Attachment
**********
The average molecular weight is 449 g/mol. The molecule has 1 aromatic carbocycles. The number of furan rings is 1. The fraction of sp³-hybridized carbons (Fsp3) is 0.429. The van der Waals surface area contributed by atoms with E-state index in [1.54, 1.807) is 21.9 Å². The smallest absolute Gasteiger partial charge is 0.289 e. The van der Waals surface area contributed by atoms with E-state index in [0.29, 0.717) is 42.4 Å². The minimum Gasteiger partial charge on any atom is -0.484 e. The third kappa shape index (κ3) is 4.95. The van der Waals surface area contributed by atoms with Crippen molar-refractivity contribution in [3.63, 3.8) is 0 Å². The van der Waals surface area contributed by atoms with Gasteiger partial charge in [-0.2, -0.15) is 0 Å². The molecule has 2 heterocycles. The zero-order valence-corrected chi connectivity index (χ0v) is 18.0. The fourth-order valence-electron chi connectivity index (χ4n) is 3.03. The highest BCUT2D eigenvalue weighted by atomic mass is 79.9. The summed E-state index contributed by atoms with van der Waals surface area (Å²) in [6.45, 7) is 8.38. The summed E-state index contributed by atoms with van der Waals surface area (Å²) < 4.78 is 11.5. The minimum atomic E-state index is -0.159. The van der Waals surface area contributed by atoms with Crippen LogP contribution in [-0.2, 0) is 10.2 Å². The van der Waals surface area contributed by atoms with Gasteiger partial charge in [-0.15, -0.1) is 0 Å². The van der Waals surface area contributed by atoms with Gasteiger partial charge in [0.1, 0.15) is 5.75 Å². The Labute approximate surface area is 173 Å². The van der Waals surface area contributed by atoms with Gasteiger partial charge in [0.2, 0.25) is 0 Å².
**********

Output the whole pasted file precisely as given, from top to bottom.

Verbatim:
The average molecular weight is 449 g/mol. The molecule has 1 aromatic carbocycles. The number of furan rings is 1. The fraction of sp³-hybridized carbons (Fsp3) is 0.429. The van der Waals surface area contributed by atoms with E-state index in [1.54, 1.807) is 21.9 Å². The smallest absolute Gasteiger partial charge is 0.289 e. The van der Waals surface area contributed by atoms with E-state index in [0.29, 0.717) is 42.4 Å². The minimum Gasteiger partial charge on any atom is -0.484 e. The third kappa shape index (κ3) is 4.95. The van der Waals surface area contributed by atoms with Crippen molar-refractivity contribution in [3.63, 3.8) is 0 Å². The van der Waals surface area contributed by atoms with Gasteiger partial charge in [-0.2, -0.15) is 0 Å². The molecule has 2 heterocycles. The zero-order valence-corrected chi connectivity index (χ0v) is 18.0. The fourth-order valence-electron chi connectivity index (χ4n) is 3.03. The highest BCUT2D eigenvalue weighted by atomic mass is 79.9. The summed E-state index contributed by atoms with van der Waals surface area (Å²) in [6.45, 7) is 8.38. The summed E-state index contributed by atoms with van der Waals surface area (Å²) < 4.78 is 11.5. The minimum atomic E-state index is -0.159. The van der Waals surface area contributed by atoms with Crippen LogP contribution in [-0.2, 0) is 10.2 Å². The van der Waals surface area contributed by atoms with Gasteiger partial charge in [-0.15, -0.1) is 0 Å². The van der Waals surface area contributed by atoms with Gasteiger partial charge in [0.1, 0.15) is 5.75 Å². The Labute approximate surface area is 173 Å². The van der Waals surface area contributed by atoms with Gasteiger partial charge in [0.2, 0.25) is 0 Å².